The late Dean William Prosser discusses the concept of nuisance in a law review article. Prosser, Private Action for Public Nuisance, 52 Va.L.Rev. 997 (1966). He describes it as a French word meaning harm, which entered into English law at an early date as a tort against land. Contemporaneously, a second similar yet distinct principle evolved, that of public nuisance, an infringement of the rights of the crown, hence a crime. Thus, the hallmark of nuisance was interference with some right. By degrees, the classes of offenses recognized as common nuisances expanded. Basically, they included the doing of acts not permitted by law and the failure to discharge a legal duty required by law thereby inconveniencing the public in its common rights. Id. at 998-99. Thus, to be considered a public nuisance, an activity must disrupt the comfort and convenience of the general public by affecting some general interest.

The town argues that identical Arizona and California public nuisance statutes (A.R.S. § 13-601; Cal.Civ.Code § 3479) should be considered generally to state the common law rule on nuisance. To constitute a public nuisance under these statutes, an activity must be injurious to health, or indecent, or offensive to the senses, or an obstruction of the free use of property, or an interference with the comfortable enjoyment of life or property of a considerable number of persons. These statutes have been used to abate as public nuisances the showing of films and the sale of written material alleged to be obscene. Cactus Corp. v. State ex rel. Murphy, 14 Ariz.App. 38, 480 P.2d 375 (1971); People ex rel. Busch v. Projection Room Theater, 17 Cal. 3d 42, 550 P.2d 600, 130 Cal. Rptr. 328 (1976).

What would be the result if we adopted the town's argument that these statutes are a model for the elements constituting a public nuisance under Vermont common law? Although the town alleges that this commerce in sexually explicit materials is an unhealthful condition, it is reasonable to suppose that unhealthful refers to physical health, i.e., disease. See cases *347 cited at 52 Va.L.Rev. 997, 1000 (1966). An offense to the senses could mean either olfactory or personal sensibilities. However, restriction of expression for reasons of personal taste or propriety does not comport with the constitutional standard which protects expression. No allegation is made of interference with the free use of property. Another element is the comfortable enjoyment of life or property. While we are mindful that lack of obtrusiveness of commerce in obscenity or its limitation to consenting adults does not give it constitutional immunity because of local interest in the regulation of local commerce and public accommodation, Paris Adult Theater I v. Slaton, supra, 413 U.S. at 57, 93 S. Ct. 2628, we also believe that the concept of public nuisance is intended only to govern conduct thrust upon those who find it repugnant. What remains is the term "indecent". Even if we were to find that obscenity was included in the term "indecent", we believe that the central basis of the public nuisance concept is interference, and the fact that even some significant portion of the public disapproves of purportedly indecent behavior cannot raise that private conduct to a level sufficient to constitute the requisite interference.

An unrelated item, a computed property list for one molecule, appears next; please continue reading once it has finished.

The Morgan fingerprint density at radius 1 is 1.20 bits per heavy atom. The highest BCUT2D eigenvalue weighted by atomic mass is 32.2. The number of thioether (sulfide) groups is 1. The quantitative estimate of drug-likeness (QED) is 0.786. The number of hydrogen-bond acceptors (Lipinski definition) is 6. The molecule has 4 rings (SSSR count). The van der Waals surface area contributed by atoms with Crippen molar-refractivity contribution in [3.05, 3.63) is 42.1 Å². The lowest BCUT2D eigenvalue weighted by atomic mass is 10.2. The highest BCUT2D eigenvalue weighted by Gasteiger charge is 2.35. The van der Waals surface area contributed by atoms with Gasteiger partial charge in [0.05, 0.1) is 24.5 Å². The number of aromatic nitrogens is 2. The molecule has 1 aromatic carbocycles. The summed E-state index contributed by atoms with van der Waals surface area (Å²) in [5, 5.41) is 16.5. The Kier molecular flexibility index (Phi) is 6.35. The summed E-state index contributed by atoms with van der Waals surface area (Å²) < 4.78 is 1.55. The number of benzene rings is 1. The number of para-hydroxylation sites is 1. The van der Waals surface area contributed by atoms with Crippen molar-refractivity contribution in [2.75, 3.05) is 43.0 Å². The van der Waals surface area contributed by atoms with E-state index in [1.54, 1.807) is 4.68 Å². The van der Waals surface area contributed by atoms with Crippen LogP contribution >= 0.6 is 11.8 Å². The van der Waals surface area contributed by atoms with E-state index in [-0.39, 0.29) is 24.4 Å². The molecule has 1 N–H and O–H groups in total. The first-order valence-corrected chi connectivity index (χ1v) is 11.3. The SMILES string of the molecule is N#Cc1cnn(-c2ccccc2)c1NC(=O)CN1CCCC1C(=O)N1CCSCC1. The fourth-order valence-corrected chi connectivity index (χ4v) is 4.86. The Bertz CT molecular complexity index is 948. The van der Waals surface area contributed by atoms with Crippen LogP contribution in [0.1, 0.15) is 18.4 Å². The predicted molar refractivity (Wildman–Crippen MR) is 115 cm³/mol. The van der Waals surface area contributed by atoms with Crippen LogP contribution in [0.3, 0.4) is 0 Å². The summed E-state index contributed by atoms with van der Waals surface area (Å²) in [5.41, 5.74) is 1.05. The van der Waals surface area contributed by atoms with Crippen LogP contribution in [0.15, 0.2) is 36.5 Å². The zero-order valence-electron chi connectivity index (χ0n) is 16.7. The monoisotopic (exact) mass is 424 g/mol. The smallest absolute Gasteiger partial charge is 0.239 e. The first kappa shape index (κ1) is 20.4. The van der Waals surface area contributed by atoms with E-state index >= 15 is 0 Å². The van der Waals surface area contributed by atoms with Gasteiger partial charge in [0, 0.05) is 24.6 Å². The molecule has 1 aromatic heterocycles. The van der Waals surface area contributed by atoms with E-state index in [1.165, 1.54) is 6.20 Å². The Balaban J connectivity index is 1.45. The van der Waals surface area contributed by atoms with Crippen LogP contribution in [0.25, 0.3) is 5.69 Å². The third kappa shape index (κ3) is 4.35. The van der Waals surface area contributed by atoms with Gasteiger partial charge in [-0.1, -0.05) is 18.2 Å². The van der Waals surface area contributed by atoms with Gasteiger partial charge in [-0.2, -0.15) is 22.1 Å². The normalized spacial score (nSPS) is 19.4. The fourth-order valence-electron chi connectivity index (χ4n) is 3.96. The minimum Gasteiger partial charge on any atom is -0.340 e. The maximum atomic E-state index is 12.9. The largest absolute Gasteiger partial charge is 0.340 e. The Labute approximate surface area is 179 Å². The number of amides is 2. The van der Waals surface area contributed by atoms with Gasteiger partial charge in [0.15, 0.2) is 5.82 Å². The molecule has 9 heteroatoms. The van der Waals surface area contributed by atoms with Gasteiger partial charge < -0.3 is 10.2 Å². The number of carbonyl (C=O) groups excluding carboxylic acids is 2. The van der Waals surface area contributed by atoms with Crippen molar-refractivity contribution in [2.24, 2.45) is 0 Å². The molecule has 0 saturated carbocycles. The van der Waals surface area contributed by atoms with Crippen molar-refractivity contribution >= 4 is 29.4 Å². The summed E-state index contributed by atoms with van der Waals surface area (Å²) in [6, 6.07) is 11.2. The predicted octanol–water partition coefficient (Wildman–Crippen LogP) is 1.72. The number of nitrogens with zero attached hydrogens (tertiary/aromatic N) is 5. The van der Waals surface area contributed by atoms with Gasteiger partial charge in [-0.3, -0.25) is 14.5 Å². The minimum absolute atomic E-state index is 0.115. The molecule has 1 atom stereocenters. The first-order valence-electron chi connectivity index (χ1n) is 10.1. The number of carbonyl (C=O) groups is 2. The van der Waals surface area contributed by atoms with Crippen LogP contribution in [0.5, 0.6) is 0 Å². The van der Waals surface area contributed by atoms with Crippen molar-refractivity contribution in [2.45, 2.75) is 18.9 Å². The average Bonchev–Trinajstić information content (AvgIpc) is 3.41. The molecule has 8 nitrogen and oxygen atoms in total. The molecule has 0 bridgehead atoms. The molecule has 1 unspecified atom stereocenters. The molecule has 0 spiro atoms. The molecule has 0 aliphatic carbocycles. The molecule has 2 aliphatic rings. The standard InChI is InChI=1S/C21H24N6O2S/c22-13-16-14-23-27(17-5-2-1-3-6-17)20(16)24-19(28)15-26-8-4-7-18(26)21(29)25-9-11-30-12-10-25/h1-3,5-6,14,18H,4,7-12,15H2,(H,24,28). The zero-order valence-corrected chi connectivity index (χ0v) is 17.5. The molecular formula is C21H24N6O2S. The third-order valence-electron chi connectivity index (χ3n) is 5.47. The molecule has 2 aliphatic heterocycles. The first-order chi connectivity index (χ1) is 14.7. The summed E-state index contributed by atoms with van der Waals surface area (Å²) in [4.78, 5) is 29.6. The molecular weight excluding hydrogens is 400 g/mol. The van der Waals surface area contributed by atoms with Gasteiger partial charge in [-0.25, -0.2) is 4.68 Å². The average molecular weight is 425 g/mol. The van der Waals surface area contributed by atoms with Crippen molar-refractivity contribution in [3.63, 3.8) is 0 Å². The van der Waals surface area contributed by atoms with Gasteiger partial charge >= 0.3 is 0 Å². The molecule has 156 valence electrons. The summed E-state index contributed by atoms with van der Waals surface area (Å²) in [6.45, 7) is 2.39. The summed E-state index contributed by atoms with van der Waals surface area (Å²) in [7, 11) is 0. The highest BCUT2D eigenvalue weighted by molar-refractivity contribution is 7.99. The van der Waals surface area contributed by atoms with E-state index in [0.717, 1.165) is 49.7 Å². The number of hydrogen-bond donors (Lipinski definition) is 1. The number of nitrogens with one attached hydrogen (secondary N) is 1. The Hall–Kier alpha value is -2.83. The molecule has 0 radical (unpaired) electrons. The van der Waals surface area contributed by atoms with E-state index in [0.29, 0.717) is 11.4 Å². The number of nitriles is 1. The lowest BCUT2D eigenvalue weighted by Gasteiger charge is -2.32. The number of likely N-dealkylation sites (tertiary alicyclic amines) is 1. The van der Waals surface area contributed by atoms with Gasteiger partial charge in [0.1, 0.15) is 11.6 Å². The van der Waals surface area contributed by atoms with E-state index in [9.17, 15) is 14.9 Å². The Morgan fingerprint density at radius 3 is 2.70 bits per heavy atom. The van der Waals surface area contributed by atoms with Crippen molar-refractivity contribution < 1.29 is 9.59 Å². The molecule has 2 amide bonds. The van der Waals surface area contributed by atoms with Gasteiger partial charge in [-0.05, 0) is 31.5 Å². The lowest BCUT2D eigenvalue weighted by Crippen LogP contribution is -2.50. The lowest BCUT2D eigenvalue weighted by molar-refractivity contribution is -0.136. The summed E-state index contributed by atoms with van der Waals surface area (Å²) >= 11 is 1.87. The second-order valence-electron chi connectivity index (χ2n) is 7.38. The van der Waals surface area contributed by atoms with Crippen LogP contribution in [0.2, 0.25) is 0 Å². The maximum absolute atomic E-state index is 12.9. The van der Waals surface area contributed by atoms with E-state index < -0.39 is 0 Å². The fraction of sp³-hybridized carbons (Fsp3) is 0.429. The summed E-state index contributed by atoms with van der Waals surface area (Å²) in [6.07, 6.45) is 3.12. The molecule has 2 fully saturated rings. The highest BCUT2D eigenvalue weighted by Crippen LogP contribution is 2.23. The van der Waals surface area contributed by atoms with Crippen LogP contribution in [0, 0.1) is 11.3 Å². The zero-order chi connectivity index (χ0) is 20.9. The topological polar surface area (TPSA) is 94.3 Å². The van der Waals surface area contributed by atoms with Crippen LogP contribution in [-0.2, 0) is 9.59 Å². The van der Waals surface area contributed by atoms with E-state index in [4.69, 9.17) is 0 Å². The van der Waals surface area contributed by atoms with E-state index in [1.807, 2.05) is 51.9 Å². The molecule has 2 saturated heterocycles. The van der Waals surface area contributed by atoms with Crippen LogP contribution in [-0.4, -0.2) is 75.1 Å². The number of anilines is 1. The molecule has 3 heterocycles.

In this regard we approve the comments of this Court in Woodstock Burying Ground Association v. Hager, 68 Vt. 488, 489, 35 A. 431, 432 (1896):

The law will not declare a thing a nusans [sic] because it is unsightly and disfigured nor because it is not in a proper and suitable condition, nor because it is unpleasant to the eye and a violation of the rules of propriety and good taste, nor because the property of another is rendered less valuable. No fanciful notions are recognized. The law does not cater to men's tastes, nor consult their convenience merely. It guards and upholds their material rights and shields them from unwarrantable invasion.